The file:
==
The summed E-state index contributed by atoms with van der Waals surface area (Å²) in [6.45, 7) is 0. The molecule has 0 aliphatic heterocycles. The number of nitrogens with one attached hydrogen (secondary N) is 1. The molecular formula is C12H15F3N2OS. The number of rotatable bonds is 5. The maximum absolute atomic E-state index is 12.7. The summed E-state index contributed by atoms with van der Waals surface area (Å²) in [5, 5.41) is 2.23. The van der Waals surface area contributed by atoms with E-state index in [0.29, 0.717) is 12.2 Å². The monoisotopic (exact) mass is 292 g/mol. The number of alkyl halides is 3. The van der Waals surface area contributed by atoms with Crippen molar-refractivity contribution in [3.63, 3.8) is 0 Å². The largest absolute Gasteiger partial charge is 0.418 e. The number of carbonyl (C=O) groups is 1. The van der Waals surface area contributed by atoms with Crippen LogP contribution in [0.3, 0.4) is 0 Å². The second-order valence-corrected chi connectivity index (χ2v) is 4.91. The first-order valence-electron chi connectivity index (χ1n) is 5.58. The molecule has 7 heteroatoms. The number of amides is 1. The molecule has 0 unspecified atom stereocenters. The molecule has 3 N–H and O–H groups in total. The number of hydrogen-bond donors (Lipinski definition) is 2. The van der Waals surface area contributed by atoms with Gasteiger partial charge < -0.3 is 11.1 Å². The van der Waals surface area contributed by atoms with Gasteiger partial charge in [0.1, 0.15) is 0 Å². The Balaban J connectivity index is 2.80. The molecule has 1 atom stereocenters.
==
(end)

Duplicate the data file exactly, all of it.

The summed E-state index contributed by atoms with van der Waals surface area (Å²) in [6.45, 7) is 0. The molecule has 0 aliphatic heterocycles. The number of nitrogens with one attached hydrogen (secondary N) is 1. The molecular formula is C12H15F3N2OS. The number of rotatable bonds is 5. The maximum absolute atomic E-state index is 12.7. The summed E-state index contributed by atoms with van der Waals surface area (Å²) in [5, 5.41) is 2.23. The van der Waals surface area contributed by atoms with E-state index in [0.29, 0.717) is 12.2 Å². The monoisotopic (exact) mass is 292 g/mol. The number of alkyl halides is 3. The van der Waals surface area contributed by atoms with Crippen molar-refractivity contribution in [3.63, 3.8) is 0 Å². The largest absolute Gasteiger partial charge is 0.418 e. The number of carbonyl (C=O) groups is 1. The van der Waals surface area contributed by atoms with Crippen LogP contribution in [0.3, 0.4) is 0 Å². The second-order valence-corrected chi connectivity index (χ2v) is 4.91. The first-order valence-electron chi connectivity index (χ1n) is 5.58. The molecule has 7 heteroatoms. The number of amides is 1. The molecule has 0 unspecified atom stereocenters. The molecule has 3 N–H and O–H groups in total. The number of hydrogen-bond donors (Lipinski definition) is 2. The van der Waals surface area contributed by atoms with Gasteiger partial charge < -0.3 is 11.1 Å². The van der Waals surface area contributed by atoms with Gasteiger partial charge in [0.1, 0.15) is 0 Å². The Balaban J connectivity index is 2.80. The molecule has 1 atom stereocenters.